Friday, August 14, 2009

Companion In War

Welp, while I should have been in bed early last night, catching up on some much needed sleep, instead I was awake till close to 11 reading my the copy of Structural Integrity that the gracious TimeShadows was generous enough to mail me. Very kind of her, and much thanks I heap upon her!

Structural Integrity is a supplement for Albedo PC, or as it is sub-titled, a “Companion for Albedo Platinum Catalyst.” And quite the companion supplement it is…it certainly exceeded all my expectations, not only by offering rules for the use of vehicles, but also additional rules for creating new animal species characters, squad and company compilations, as well as more information and insight into the culture and mindset of the Albedo universe.

The book is thick and meaty, jam packed with variant (optional) rules and info. I’m not sure of the exact page count because it starts on page 177, picking up right where APC left off. I get the feeling that this is information that was intended for the original game and got left out for space considerations. Which is fine…you can run a perfectly decent squad left APC game with NONE of the info in Structural Integrity. The stuff in SI just adds depth to the game…such as details on officers and supporting cast personnel, or details to make combat crunchier. There are only one, maybe two new “marks” (the APC equivalent of feats/skills) so it’s not like anything is going to be majorly missed by SI’s exclusion from an Albedo campaign…all that tank and fighter combat can go on “off-camera,” as it were.

But if you do want to run a game where the PCs are part of a tank platoon or an aerodyne wing, this is pretty much a must-have.

Now I’ve blarged before that I’m always on the look-out for a good war game (“war” in games and fiction are the only type I support), and I think APC is the best so far. It is so damn thoughtful in its approach…whoever wrote this either spent A LOT of time and energy researching various fields of the military, specifically logistics and mechanics…or they had a career in multiple branches of the armed forces. I mean, for a complete and utter civilian, I know quite a bit about the mechanics of warfare, but it would take me a looooong time to compile it into anything as useable and thoughtfully laid out as the author of SI. This was a major labor of love for somebody, and it is extremely well done.

I just wish it had a different or more generic setting. I don’t have anything personally wrong with anthropomorphic animals (many of my favorite comics as a kid fell into this genre: Rocket Raccoon, Samurai Penguin, Adolescent Radioactive Black Belt Hamsters). But it still feels a bit juvenile (not quite the right word) to get worked up in an RPG over the pathos of death in war of, say, a talking squirrel.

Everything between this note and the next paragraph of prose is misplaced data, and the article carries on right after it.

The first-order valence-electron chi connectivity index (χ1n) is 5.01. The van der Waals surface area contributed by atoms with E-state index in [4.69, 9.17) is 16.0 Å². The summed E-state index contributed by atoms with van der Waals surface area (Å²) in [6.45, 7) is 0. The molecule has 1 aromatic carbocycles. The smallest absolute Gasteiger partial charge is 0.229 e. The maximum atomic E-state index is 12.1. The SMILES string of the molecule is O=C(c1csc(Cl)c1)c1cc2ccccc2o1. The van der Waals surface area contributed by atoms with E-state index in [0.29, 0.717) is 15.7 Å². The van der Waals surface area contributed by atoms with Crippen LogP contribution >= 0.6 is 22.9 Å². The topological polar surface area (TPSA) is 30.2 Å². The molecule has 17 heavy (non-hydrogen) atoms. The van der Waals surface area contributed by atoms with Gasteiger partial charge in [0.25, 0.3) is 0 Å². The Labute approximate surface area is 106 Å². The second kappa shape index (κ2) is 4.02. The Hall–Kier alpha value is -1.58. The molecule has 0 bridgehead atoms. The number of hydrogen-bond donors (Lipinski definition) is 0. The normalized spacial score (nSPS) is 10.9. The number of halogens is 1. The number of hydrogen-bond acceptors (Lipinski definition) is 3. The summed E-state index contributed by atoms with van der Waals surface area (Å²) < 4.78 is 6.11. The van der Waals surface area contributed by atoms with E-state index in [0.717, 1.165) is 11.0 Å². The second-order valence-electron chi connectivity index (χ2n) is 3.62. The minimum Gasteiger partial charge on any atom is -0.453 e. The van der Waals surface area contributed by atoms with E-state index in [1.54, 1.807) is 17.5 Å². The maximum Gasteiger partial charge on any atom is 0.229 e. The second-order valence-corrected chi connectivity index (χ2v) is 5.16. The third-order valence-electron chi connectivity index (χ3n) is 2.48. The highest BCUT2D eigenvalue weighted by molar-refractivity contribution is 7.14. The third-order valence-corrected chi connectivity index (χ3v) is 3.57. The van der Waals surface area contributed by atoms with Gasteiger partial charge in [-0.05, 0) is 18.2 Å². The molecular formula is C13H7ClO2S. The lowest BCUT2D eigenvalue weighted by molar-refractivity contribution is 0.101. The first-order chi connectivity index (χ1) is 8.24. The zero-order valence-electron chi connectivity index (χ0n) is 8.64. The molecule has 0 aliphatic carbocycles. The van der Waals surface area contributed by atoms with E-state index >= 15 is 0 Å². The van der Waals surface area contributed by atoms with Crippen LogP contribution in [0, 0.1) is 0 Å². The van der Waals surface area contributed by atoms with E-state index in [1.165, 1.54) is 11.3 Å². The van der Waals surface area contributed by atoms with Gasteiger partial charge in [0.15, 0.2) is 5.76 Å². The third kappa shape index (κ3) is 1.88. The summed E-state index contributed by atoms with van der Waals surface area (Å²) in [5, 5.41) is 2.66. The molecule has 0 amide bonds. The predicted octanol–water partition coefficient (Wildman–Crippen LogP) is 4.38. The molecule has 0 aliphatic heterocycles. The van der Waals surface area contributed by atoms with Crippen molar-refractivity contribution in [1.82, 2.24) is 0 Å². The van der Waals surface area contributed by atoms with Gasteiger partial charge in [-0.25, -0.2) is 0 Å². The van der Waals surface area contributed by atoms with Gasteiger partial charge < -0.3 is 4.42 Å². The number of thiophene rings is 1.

Is that being too mean?

Anyway, the problem is the game is so tight (and I mean that in every sense of the word) that it can’t really be adapted away from the animal setting. FOR EXAMPLE: If I wanted to run a kind of Harlan Ellison Man-Kyben war I suppose I COULD call the rabbits “kyben” and the EDF “humans.” But then I’d have to rename the animals as human archetypes (like “Bruiser” and “Runt” instead of “Bear” and “Mouse,” for example). Or even worse, re-name animals as different ethnicities or countries of man (wow, that’s just asking for an ass-kicking…which animal gets assigned to France or China?).

Instead of stereotyping real humans, one could change every animal into its own separate species…so rabbits become Kyben, tigers becom Kzin, bears become Klingons, or whatever. But aside from being a tedious exercise, pretty much resulting in the same thing (it’s just as hard for me to feel pathos for a dead “Romulan” as a dead squirrel)…well , what’s the real difference between a lion-headed humanoid and an anthropomorphic lion anyway? Nothing, as far as I can tell.

So you might as well stick with the animals. I’m sure my nephew S would approve (though the game might be a bit too crunchy for him). Besides, I could probably get behind some beagle paratroopers (based on my pets of course)…let me assure you, they would LOVE to hunt some rabbits “behind enemy lines!”

And I could probably feel pathos for a dead beagle.
: (

No comments:

Post a Comment